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Afatinib (Gilotrif) Superior to Erlotinib (Tarceva) in Late-Stage Lung Cancer Trial

Progression-free survival improved in patients with squamous-cell carcinoma

New phase III data have demonstrated superior improvement in progression-free survival (PFS) with afatinib (Gilotrif, Boehringer Ingelheim) compared with erlotinib (Tarceva, Genentech/Astellas Oncology) in patients with advanced squamous-cell carcinoma (SCC) of the lung. The results were presented September 27 at the European Society for Medical Oncology (ESMO) 2014 congress in Madrid, Spain.

SCC represents approximately 30% of cases of non–small-cell lung cancer (NSCLC). Afatinib, a once-daily kinase inhibitor that irreversibly binds to and inhibits epidermal growth factor receptor (EGFR [ErbB1]), human epidermal growth factor receptor 2 (HER2 [ErbB2]), and ErbB4 receptor, is not approved for the treatment of SCC of the lung, and its safety and efficacy have not been established in this population.

The phase III, randomized, open-label LUX-Lung 8 trial was the largest prospective head-to-head study to evaluate the superiority of afatinib compared with erlotinib in patients with advanced SCC of the lung. A total of 795 patients with stage IIIB/IV SCC of the lung were randomly assigned to receive afatinib or erlotinib until disease progression. The planned primary analysis was based on 414 PFS events by independent review in the first 669 patients randomized (afatinib: 335, erlotinib: 334) while recruitment was ongoing.

In this study, afatinib significantly reduced the risk of disease progression by 18% compared with erlotinib and delayed tumor growth (PFS by independent review: 2.4 months vs. 1.9 months, respectively; hazard ratio = 0.82; P = 0.043).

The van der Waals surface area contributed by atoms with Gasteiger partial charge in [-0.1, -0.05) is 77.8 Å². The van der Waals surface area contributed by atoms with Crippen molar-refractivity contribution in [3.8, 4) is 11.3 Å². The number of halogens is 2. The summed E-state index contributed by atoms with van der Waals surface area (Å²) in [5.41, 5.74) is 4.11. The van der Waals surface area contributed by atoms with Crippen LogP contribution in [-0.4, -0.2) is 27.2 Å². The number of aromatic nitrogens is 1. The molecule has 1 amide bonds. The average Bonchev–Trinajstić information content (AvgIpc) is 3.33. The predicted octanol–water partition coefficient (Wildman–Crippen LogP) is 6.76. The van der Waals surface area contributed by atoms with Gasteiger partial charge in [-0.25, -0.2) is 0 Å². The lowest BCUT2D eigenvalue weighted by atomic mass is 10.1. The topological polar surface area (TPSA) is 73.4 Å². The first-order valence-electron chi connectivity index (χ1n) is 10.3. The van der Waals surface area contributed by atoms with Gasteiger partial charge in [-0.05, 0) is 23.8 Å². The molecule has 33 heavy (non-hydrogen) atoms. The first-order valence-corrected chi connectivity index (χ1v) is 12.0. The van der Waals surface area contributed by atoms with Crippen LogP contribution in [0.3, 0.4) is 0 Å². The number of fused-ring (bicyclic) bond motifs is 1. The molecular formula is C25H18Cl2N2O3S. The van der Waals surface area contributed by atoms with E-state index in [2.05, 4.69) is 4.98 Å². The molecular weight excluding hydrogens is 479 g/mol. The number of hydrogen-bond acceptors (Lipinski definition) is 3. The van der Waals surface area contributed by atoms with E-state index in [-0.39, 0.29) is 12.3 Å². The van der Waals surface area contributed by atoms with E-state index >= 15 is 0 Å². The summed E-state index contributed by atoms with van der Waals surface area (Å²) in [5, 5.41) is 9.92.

Treatment with afatinib also showed improvement in the secondary endpoint of the disease control rate (i.e., the percentage of patients who achieved a complete response, a partial response, or stable disease) compared with erlotinib (45.7% vs. 36.8%, respectively; P = 0.020). The objective response rate (i.e., percentage of patients who achieved a partial or complete response to therapy) was 4.8% in the afatinib arm compared with 3.0% in the erlotinib arm (P = 0.233).

In addition to the efficacy measures, patient-reported outcomes were assessed. More patients reported an improvement in their global health status/quality of life (P = 0.026) and cough (P = 0.01) with afatinib copmared with erlotinib; no difference was observed for pain (P = 1.0) and dyspnea (P = 0.298) between the two groups. Moreover, there was no significant difference in the time to deterioration across these four measures.

The overall rate of severe (greater than grade 3) adverse events (AEs) was comparable between both therapies. The incidence of severe AEs was 50.2% for patients treated with afatinib compared with 49.1% for those treated with erlotinib. A higher incidence of severe diarrhea and stomatitis was observed in patients treated with afatinib compared with the erlotinib group (severe diarrhea: 9% vs. 2%, respectively; stomatitis: 3% vs. 0%), whereas there was a higher incidence of severe rash/acne in the erlotinib group compared with the afatinib group (9% vs. 6%).

Gilotrif (afatinib) is indicated for the first-line treatment of patients with NSCLC whose tumors have EGFR exon-19 deletions or exon-21 (L858R) substitution mutations, as detected by an FDA-approved test. The safety and efficacy of afatinib have not been established in patients whose tumors have other EGFR mutations.

Source: Boehringer Ingelheim; September 27, 2014.

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